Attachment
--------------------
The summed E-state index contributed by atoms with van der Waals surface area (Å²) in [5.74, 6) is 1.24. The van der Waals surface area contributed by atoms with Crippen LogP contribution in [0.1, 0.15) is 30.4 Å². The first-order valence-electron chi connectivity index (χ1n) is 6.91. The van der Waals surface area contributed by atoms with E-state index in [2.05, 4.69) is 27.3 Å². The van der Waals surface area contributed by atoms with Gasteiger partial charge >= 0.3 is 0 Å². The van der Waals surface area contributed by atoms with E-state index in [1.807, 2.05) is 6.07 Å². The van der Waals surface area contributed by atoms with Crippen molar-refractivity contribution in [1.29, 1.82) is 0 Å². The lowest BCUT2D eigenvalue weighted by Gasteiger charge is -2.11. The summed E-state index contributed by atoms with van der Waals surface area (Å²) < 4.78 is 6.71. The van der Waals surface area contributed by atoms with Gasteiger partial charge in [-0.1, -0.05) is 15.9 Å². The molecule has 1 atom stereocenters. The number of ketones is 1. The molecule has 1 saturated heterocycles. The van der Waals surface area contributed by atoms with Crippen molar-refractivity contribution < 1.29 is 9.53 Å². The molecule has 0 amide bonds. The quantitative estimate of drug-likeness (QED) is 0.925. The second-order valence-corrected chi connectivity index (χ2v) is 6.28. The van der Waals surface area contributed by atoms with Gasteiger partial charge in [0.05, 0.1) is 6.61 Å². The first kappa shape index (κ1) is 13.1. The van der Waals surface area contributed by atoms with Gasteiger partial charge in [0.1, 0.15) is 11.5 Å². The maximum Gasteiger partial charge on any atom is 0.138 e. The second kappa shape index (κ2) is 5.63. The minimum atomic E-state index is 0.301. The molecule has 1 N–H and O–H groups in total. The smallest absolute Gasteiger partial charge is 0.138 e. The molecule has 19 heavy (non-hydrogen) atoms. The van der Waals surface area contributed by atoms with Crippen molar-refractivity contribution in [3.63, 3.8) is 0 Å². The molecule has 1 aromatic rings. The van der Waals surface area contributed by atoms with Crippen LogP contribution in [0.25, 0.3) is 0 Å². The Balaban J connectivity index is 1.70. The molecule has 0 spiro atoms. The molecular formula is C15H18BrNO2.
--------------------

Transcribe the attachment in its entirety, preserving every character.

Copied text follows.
The summed E-state index contributed by atoms with van der Waals surface area (Å²) in [5.74, 6) is 1.24. The van der Waals surface area contributed by atoms with Crippen LogP contribution in [0.1, 0.15) is 30.4 Å². The first-order valence-electron chi connectivity index (χ1n) is 6.91. The van der Waals surface area contributed by atoms with E-state index in [2.05, 4.69) is 27.3 Å². The van der Waals surface area contributed by atoms with Gasteiger partial charge >= 0.3 is 0 Å². The van der Waals surface area contributed by atoms with E-state index in [1.807, 2.05) is 6.07 Å². The van der Waals surface area contributed by atoms with Crippen molar-refractivity contribution in [1.29, 1.82) is 0 Å². The lowest BCUT2D eigenvalue weighted by Gasteiger charge is -2.11. The summed E-state index contributed by atoms with van der Waals surface area (Å²) < 4.78 is 6.71. The van der Waals surface area contributed by atoms with Gasteiger partial charge in [-0.1, -0.05) is 15.9 Å². The molecule has 1 atom stereocenters. The number of ketones is 1. The molecule has 1 saturated heterocycles. The van der Waals surface area contributed by atoms with Crippen molar-refractivity contribution < 1.29 is 9.53 Å². The molecule has 0 amide bonds. The quantitative estimate of drug-likeness (QED) is 0.925. The second-order valence-corrected chi connectivity index (χ2v) is 6.28. The van der Waals surface area contributed by atoms with Gasteiger partial charge in [0.05, 0.1) is 6.61 Å². The first kappa shape index (κ1) is 13.1. The van der Waals surface area contributed by atoms with Gasteiger partial charge in [0.1, 0.15) is 11.5 Å². The maximum Gasteiger partial charge on any atom is 0.138 e. The second kappa shape index (κ2) is 5.63. The minimum atomic E-state index is 0.301. The molecule has 1 N–H and O–H groups in total. The smallest absolute Gasteiger partial charge is 0.138 e. The molecule has 19 heavy (non-hydrogen) atoms. The van der Waals surface area contributed by atoms with Crippen molar-refractivity contribution in [3.63, 3.8) is 0 Å². The molecule has 1 aromatic rings. The van der Waals surface area contributed by atoms with Crippen LogP contribution in [0.25, 0.3) is 0 Å². The Balaban J connectivity index is 1.70. The molecule has 0 spiro atoms. The molecular formula is C15H18BrNO2.